Extreme voices on both sides offer up their grim projects. Hamas in its not-yet-withdrawn Charter quotes the Gharqad Tree hadith, promising an end times war between Muslims and Jews:
The Last Hour would not come until the Muslims fight against the Jews and the Muslims would kill them, and until the Jews would hide themselves behind a stone or a tree and a stone or a tree would say. Muslim or Servant of Allah there is a Jew behind me; come and kill him; but the tree of Gharqad would not say it, for it is the tree of the Jews
— while Knesset member Ayelet Shaked reposts an opinion piece from 12 years ago by Uri Elitzur, PM Netanyahu‘s chief of staff during his first term as prime minister, on her Facebook page, with the comment “as relevant today as it was at the time”:
What’s so horrifying about understanding that the entire Palestinian people is the enemy? Every war is between two peoples, and in every war the people who started the war, that whole people, is the enemy. A declaration of war is not a war crime. Responding with war certainly is not. Nor is the use of the word “war”, nor a clear definition who the enemy is. Au contraire: the morality of war (yes, there is such a thing) is founded on the assumption that there are wars in this world, and that war is not the normal state of things, and that in wars the enemy is usually an entire people, including its elderly and its women, its cities and its villages, its property and its infrastructure.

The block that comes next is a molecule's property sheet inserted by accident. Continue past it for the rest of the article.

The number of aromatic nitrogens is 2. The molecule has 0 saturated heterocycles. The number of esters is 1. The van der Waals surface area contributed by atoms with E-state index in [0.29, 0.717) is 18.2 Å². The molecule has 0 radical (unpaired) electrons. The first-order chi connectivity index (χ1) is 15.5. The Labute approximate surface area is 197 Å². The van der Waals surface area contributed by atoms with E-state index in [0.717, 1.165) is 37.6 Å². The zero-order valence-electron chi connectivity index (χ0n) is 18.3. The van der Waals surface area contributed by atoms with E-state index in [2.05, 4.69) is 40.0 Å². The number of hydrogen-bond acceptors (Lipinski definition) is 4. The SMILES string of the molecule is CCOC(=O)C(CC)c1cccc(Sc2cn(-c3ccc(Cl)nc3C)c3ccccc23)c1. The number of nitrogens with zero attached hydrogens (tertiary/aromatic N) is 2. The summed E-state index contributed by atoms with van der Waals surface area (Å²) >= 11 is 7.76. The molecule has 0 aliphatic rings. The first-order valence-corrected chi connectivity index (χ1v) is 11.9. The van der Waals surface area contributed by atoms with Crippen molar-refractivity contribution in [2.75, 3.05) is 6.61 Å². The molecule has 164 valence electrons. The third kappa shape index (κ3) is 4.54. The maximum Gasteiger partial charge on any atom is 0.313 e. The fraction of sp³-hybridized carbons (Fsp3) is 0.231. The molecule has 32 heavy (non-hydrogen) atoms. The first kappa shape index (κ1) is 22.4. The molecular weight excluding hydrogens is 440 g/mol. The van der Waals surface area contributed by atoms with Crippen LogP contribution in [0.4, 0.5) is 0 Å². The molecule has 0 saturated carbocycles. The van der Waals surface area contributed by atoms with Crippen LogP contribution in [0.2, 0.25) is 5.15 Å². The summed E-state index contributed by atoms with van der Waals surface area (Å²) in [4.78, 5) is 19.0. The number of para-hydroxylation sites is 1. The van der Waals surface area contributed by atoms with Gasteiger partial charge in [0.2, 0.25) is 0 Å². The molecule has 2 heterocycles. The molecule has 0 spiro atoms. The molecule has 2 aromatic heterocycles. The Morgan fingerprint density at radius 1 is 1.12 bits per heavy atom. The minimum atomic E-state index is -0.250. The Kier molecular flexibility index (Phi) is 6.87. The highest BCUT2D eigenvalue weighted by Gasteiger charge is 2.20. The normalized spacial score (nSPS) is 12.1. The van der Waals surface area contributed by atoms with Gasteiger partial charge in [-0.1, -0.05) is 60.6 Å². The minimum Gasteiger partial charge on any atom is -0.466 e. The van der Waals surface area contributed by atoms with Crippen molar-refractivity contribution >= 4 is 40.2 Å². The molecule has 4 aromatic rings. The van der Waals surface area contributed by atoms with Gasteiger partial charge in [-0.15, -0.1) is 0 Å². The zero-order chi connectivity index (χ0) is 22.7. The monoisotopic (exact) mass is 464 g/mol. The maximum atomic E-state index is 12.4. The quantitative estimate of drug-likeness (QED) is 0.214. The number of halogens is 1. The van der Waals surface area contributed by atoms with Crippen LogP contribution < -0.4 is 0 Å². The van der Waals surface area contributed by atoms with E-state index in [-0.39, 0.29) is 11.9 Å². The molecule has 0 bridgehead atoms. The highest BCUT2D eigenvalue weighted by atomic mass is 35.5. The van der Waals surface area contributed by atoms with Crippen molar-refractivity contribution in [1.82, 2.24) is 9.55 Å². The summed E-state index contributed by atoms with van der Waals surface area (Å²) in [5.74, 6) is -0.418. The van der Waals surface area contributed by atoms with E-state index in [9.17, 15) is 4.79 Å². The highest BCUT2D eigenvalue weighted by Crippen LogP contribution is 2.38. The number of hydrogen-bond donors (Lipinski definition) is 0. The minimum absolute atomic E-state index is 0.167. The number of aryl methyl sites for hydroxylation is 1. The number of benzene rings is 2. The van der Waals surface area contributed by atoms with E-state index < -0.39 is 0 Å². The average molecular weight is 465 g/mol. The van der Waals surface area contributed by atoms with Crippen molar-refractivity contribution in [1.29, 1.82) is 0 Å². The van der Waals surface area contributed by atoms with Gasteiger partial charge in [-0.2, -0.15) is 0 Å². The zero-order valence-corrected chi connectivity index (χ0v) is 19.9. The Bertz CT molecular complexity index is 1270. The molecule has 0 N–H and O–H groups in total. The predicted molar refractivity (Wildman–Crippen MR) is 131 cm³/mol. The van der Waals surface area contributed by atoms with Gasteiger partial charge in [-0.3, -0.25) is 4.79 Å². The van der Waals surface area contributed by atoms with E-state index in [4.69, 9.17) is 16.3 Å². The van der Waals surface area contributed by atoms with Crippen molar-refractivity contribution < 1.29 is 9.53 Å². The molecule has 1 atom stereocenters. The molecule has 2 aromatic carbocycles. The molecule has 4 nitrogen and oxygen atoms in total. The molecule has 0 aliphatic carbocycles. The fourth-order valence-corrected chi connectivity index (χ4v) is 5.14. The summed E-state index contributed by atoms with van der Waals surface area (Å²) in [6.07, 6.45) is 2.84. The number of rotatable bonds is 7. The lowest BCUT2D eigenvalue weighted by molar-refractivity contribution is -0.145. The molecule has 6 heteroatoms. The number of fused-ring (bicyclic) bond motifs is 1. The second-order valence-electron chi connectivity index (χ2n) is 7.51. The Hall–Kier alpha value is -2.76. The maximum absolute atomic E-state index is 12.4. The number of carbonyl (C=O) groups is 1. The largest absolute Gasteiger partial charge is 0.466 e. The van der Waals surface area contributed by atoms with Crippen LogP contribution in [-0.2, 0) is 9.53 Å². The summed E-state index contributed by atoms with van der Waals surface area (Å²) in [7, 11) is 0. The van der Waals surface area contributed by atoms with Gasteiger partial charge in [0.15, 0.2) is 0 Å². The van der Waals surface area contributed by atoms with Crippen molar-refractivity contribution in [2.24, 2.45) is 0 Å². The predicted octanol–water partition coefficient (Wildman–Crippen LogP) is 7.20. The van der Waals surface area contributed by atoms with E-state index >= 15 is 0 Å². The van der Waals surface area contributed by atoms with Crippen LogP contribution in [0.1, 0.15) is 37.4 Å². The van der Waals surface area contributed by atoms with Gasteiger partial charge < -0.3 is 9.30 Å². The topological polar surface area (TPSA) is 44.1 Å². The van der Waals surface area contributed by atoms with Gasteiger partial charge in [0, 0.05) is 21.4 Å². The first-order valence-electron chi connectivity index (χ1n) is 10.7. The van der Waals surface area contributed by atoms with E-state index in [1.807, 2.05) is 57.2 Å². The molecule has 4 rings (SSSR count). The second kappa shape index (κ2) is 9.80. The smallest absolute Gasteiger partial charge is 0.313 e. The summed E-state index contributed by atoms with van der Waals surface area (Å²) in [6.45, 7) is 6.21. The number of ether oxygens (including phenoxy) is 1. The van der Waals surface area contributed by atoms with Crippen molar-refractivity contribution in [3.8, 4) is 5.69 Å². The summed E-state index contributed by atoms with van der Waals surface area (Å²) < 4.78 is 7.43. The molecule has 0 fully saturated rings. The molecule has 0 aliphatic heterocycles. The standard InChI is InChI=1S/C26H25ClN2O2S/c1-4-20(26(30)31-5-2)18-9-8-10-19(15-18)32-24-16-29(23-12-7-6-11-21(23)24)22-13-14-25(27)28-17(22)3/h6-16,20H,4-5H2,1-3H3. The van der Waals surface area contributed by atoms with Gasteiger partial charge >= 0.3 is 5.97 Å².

Against such a background, I believe both Atran’s and Husain’s voices deserve serious consideration.
Catchup: listing some of my recent posts relating to Gaza:
Gaza now stretches all the way to Disneyland
Gaza now stretches all the way to God
The Daily Illustrated Dante, or is that Milton?
Balancing acts & mirror images: 1
Balancing acts & mirror images: 2
Balancing acts & mirror images: 3
Tisha b’Av and Gaza
Happy shall he be, that taketh and dasheth thy little ones 1: differing perspectives
Happy shall he be, that taketh and dasheth thy little ones 2: a Christian perspective
Happy shall he be, that taketh and dasheth thy little ones 3: a Judaic perspective
In my view, the two series are each worth reading as series.